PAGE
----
Cow ate hay netting

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garyws

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Just discovered a cow with netting slightly protruding out of her mouth. She wouldn't let me approach her to grab it so I got her into the squeeze chute and it had disappeared. Then I noticed a large lump on her left cheek under her eye which I hadn't seen before. Could the twine be lodged a cavity in that area? How would a vet proceed with treating her? Thanks ahead.
 

JMJ Farms

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I’m not a vet but I’d say get in there and take a look and see what you see. Need a good strong hand or some nose tongs to get her mouth open probably.
 

wbvs58

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Pull her tongue out between the molars on the opposite side and don't let go when you have your hand in there. I suspect it has gone down now and you will have to wait to see if it passes OK.

Ken
 

hurleyjd

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I have had several cows that have consumed netting, plastic bags and other plastic such as string. The reason I know is they died. They will get thinner and thinner and finally die. When I look at the place I have dragged the cows to I would find the twine, netting and plastic bags after the carcass had decomposed.. They would be in several wads and each wad connected to each wad with a narrow string of the plastic. I think this gets into the digestive system and prevents them from bringing up a cud and they will eventual die. Also each wad may have been each of the several stomachs a cow has. I have been pretty careful with the net and remove it the best I can to prevent this. The plastic bags blow across the pasture from people throwing them out of their cars. I also make sure when I see one that I try to get it before the cows get it.
 

TCRanch

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hurleyjd":olq9s4mp said:
I have had several cows that have consumed netting, plastic bags and other plastic such as string. The reason I know is they died. They will get thinner and thinner and finally die. When I look at the place I have dragged the cows to I would find the twine, netting and plastic bags after the carcass had decomposed.. They would be in several wads and each wad connected to each wad with a narrow string of the plastic. I think this gets into the digestive system and prevents them from bringing up a cud and they will eventual die. Also each wad may have been each of the several stomachs a cow has. I have been pretty careful with the net and remove it the best I can to prevent this. The plastic bags blow across the pasture from people throwing them out of their cars. I also make sure when I see one that I try to get it before the cows get it.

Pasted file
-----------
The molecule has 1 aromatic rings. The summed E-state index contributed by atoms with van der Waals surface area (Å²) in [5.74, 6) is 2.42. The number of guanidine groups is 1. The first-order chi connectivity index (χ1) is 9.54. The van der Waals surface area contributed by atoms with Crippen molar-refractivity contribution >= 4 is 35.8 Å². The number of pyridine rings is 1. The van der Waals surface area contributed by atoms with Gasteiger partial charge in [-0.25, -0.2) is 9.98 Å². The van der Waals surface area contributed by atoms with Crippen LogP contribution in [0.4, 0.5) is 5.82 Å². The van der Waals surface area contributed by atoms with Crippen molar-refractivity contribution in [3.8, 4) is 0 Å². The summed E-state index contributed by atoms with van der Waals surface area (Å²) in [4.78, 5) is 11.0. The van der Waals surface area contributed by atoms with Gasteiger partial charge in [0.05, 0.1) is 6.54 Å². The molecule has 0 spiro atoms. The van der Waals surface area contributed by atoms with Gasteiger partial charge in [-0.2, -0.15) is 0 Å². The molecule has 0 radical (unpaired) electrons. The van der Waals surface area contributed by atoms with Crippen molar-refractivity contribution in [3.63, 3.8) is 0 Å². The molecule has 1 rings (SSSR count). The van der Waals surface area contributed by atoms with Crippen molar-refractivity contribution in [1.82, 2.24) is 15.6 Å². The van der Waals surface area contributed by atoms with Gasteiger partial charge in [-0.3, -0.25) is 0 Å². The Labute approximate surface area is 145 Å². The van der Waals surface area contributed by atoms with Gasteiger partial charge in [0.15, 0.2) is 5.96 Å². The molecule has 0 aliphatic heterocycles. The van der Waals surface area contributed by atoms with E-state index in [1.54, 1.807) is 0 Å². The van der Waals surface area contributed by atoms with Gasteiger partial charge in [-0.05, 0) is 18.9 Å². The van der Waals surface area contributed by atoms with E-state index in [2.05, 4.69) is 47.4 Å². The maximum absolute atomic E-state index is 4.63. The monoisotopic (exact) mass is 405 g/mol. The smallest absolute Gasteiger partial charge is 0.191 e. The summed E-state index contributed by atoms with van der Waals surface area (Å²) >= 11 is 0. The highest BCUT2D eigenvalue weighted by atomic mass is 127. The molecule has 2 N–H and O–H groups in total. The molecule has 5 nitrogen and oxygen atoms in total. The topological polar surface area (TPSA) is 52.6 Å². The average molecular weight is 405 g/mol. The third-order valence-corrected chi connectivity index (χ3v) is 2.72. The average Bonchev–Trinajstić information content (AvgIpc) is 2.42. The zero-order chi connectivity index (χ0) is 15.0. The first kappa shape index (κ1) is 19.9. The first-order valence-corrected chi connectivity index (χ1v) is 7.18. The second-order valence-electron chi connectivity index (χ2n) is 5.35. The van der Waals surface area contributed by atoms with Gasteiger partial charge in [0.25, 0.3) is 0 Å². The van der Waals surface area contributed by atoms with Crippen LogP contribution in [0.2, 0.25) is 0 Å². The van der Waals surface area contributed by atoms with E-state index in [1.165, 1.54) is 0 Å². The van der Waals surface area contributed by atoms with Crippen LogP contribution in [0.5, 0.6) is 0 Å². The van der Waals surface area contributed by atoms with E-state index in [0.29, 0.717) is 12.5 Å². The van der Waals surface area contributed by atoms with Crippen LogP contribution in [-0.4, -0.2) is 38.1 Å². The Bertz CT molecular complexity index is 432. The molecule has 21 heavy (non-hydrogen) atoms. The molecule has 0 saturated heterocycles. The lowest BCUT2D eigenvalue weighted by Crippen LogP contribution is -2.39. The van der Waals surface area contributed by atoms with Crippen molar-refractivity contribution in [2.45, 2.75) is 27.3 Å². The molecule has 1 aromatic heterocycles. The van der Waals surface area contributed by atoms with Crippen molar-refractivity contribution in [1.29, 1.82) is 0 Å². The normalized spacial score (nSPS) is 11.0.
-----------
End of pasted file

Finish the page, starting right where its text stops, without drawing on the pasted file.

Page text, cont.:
Yikes! Hate to hear that but a good reminder about the plastic bags. I'm amazed how many find their way into our pastures, not to mention those stupid mylar balloons. Had a cow eat a bread wrapper last year & evidently she either passed it or her stomach acids dissolved it; she's still fat 'n sassy but I watched her for a long time.
 
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garyws

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Today she's eating hay and behaving normally but I'm still concerned because she still has the knot on the side of her face, just below the left eye. I'm thinking that it's a wad of twine that's caught between her cheek and her teeth. I've never stuck my fingers into a cows mouth because I don't know anything about where the teeth are. Don't want to lose fingers! May have to put her in the squeeze chute and try to force something about 3" round (maybe a pvc pipe), laterally across her mouth to keep it open like they do with alligators. Then hope she doesn't stroke-out on me. I'll let you know.
 

bird dog

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The PVC will probably block your access. Use a set of nose tongs and tie them up above her head. Also make sure you where some kind of gloves. Some of them old cows have some nasty stuff in there and tetanus can be issue but probably not in this case.
 

True Grit Farms

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bird dog":3md6r9td said:
The PVC will probably block your access. Use a set of nose tongs and tie them up above her head. Also make sure you where some kind of gloves. Some of them old cows have some nasty stuff in there and tetanus can be issue but probably not in this case.
Add Rabies to the list of nasties.
 

Lucky_P

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I don't know how many cows I've performed necropsies on in the past 40+ years... gotta be into the thousands...but never saw one that died of ingesting hay twine/net/plastic. Yeah, I've found some with wads of that sort of material in their rumen... but never enough to have caused a problem; may have been sitting in there for years.
Can it happen? Others testify fervently that it does... and I try not to leave it where they can get to it, but I don't worry about it for a second.
 

sstterry

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garyws":12nq7rln said:
Just discovered a cow with netting slightly protruding out of her mouth. She wouldn't let me approach her to grab it so I got her into the squeeze chute and it had disappeared. Then I noticed a large lump on her left cheek under her eye which I hadn't seen before. Could the twine be lodged a cavity in that area? How would a vet proceed with treating her? Thanks ahead.
Any updates on the lump on her cheek?
 

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